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Mar 28, 2006 - 03:00 PM
Who's Filling the Chamber's Pot?by Carmen Balber
Papers report that the gov released his first official re-election ad yesterday, but anyone who watches television saw what looked a lot like two other Schwarzenegger campaign ads over the last two weeks. Those Arnold ads are funded by the U.S. Chamber of Commerce and don't have the normal campaign ad disclosures.
That's because the Chamber says it's promoting issues, not Arnold, and claims it's therefore exempt from campaign finance rules. It refuses to disclose who paid for the pro-Arnold ads, or even how much they cost. Funneling campaign cash through another committee gives the gov's biggest donors a chance to give far above the $22,300 limit, and keep their large donations anonymous.
The Chamber has tried this money laundering scheme before.
In 2004, the U.S. Chamber gave $1.5 million to fund an attack ad against a Democratic candidate in Washington state. The committee claimed it was running issue ads and refused to reveal the Chamber was its donor. A Washington state court ruled that the ad clearly advocated the defeat of the candidate, and finally forced the disclosure.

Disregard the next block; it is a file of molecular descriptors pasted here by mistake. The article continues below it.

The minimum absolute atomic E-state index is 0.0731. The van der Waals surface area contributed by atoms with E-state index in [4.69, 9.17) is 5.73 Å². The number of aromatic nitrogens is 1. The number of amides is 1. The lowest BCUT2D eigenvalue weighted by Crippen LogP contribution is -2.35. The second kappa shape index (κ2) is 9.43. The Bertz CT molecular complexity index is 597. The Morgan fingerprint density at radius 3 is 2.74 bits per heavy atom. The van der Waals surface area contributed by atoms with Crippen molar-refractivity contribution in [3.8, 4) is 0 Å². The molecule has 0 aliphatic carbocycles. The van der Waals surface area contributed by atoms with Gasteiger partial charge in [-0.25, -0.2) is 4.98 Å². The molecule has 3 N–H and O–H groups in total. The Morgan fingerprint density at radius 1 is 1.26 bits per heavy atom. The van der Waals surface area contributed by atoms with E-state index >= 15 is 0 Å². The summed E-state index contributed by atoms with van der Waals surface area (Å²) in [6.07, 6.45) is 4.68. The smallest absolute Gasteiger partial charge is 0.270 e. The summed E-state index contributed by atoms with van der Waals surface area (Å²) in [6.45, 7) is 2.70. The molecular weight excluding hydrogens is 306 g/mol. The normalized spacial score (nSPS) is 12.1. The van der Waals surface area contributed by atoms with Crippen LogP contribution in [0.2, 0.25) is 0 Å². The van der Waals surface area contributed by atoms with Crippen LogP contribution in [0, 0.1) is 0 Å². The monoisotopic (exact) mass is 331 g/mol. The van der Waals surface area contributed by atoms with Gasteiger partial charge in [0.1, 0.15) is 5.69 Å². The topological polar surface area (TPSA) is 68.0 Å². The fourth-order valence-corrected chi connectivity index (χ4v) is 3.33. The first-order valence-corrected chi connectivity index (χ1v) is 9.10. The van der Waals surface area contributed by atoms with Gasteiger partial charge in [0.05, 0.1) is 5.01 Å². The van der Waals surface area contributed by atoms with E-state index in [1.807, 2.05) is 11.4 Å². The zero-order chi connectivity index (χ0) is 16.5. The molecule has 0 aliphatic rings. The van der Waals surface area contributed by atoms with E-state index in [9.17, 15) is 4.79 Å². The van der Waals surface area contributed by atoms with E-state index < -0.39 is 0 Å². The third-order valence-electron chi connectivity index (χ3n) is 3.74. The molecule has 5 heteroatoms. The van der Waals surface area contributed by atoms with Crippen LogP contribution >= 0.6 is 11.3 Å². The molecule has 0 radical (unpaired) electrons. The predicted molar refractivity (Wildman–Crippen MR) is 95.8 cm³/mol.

As the Sac Bee noted yesterday, the scripts of the official Schwarzenegger campaign ad and the Chamber's cuts are eerily similar. Just as in Washington, the only "issue" in the Chamber's California ads is Arnold Schwarzenegger's re-election.
The U.S. Chamber's record of running candidate ads masquerading as issue advocacy should be enough to prompt California's ethics authorities to launch an investigation into their project. And the governor who promised to bring sunshine to Sacramento should demand the Chamber come clean.
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